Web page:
NIDA review summarizes research on marijuana’s negative health effects

Washington, DC - The current state of science on the adverse health effects of marijuana use links the drug to several significant adverse effects including addiction, a review reports. The article, published in the New England Journal of Medicine, is authored by scientists from the National Institute on Drug Abuse (NIDA), part of the National Institutes of Health.

The review describes the science establishing that marijuana can be addictive and that this risk for addiction increases for daily or young users. It also offers insights into research on the gateway theory indicating that marijuana use, similar to nicotine and alcohol use, may be associated with an increased vulnerability to other drugs.

The authors review literature showing that marijuana impairs driving, increasing the risk of being involved in a car accident and that these risks are further enhanced when combining marijuana with alcohol. The authors also discuss the implications of rising marijuana potencies and note that, because older studies are based on the effects of lower-potency (less THC) marijuana, stronger adverse health effects may occur with today’s more potent marijuana. (THC is the psychoactive or mind-altering chemical delta-9-tetrahydrocannabinol found in marijuana.)

The reviewers consider areas in which little research has been conducted. This includes possible health consequences of secondhand marijuana smoke; the long-term impact of prenatal marijuana exposure; the therapeutic potential of the individual chemicals found in the marijuana plant; and effects of marijuana legalization policies on public health.

The scientists focus on marijuana’s harmful effects on teens, an age group in which the brain rapidly develops, which is one factor that could help explain increased risks from marijuana use in this population. Research suggests that marijuana impairs critical thinking and memory functions during use and that these deficits persist for days after using. In addition, a long-term study showed that regular marijuana use in the early teen years lowers IQ into adulthood, even if users stopped smoking marijuana as adults.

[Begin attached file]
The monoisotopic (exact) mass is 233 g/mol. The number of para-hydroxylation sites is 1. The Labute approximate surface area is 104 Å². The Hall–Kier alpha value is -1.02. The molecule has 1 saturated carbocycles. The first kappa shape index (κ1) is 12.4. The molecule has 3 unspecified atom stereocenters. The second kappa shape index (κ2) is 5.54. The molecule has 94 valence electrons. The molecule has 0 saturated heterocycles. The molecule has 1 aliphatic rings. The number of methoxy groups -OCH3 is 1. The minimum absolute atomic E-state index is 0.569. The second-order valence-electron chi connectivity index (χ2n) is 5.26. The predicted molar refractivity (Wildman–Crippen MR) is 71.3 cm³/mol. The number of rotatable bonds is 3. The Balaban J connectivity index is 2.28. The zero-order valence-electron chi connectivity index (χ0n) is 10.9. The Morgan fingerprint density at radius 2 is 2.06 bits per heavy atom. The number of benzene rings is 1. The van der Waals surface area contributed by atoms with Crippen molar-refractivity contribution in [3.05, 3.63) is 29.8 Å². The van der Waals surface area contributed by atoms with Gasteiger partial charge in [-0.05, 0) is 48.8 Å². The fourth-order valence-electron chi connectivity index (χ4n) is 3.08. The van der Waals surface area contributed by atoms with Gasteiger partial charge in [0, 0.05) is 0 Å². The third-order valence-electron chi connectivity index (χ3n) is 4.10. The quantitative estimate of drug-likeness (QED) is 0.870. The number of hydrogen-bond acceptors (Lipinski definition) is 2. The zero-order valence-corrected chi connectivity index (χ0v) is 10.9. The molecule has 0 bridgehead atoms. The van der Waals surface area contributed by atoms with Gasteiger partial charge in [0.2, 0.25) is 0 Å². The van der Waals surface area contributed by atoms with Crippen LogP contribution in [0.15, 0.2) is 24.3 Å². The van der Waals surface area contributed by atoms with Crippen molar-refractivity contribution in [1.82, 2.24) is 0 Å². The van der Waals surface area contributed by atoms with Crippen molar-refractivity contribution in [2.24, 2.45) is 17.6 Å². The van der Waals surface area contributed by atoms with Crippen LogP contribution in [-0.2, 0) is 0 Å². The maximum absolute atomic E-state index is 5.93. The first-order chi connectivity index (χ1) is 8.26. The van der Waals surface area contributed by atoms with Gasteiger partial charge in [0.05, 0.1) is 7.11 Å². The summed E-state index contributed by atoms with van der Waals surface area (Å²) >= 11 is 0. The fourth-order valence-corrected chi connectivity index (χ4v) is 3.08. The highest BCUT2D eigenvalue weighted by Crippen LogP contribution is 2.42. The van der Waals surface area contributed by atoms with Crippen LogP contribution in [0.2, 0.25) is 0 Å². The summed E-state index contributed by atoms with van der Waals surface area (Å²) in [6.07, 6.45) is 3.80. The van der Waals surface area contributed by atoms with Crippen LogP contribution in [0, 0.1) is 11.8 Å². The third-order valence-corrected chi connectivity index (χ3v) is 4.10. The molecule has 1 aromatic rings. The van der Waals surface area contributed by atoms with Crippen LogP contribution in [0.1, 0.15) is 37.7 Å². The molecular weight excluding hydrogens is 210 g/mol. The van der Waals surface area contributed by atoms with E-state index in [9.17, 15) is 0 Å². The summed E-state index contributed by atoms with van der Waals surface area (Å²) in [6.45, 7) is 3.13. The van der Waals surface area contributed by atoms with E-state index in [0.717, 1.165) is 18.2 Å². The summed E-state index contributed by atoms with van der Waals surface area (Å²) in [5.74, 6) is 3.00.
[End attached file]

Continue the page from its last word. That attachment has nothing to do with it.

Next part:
The NIDA-supported 2013 Monitoring the Future Survey says that 6.5 percent of 12th graders report daily or near-daily marijuana use, with 60 percent not perceiving that regular marijuana use can be harmful. “It is important to alert the public that using marijuana in the teen years brings health, social, and academic risk,” said lead author and NIDA Director Dr. Nora D. Volkow. “Physicians in particular can play a role in conveying to families that early marijuana use can interfere with crucial social and developmental milestones and can impair cognitive development.”

This review emphasizes that marijuana use is likely to increase as state and local policies move toward legalizing marijuana for medical or recreational purposes. As use increases, so might the number of people likely to suffer negative health consequences, the review says.

For more information on marijuana and its health consequences, go to: http://www.drugabuse.gov/publications/drugfacts/marijuana.

The National Institute on Drug Abuse is a component of the National Institutes of Health, U.S. Department of Health and Human Services. NIDA supports most of the world’s research on the health aspects of drug abuse and addiction. The Institute carries out a large variety of programs to inform policy and improve practice. Fact sheets on the health effects of drugs of abuse and information on NIDA research and other activities can be found on the NIDA home page at http://www.drugabuse.gov, which is now compatible with your smartphone, iPad or tablet. To order publications in English or Spanish, call NIDA’s DrugPubs research dissemination center at 1-877-NIDA-NIH or 240-645-0228 (TDD) or fax or email requests to 240-645-0227 or This email address is being protected from spambots. You need JavaScript enabled to view it.. Online ordering is available at http://drugpubs.drugabuse.gov. NIDA’s media guide can be found at http://drugabuse.gov/mediaguide, and its new easy-to-read website can be found at http://www.easyread.drugabuse.gov.

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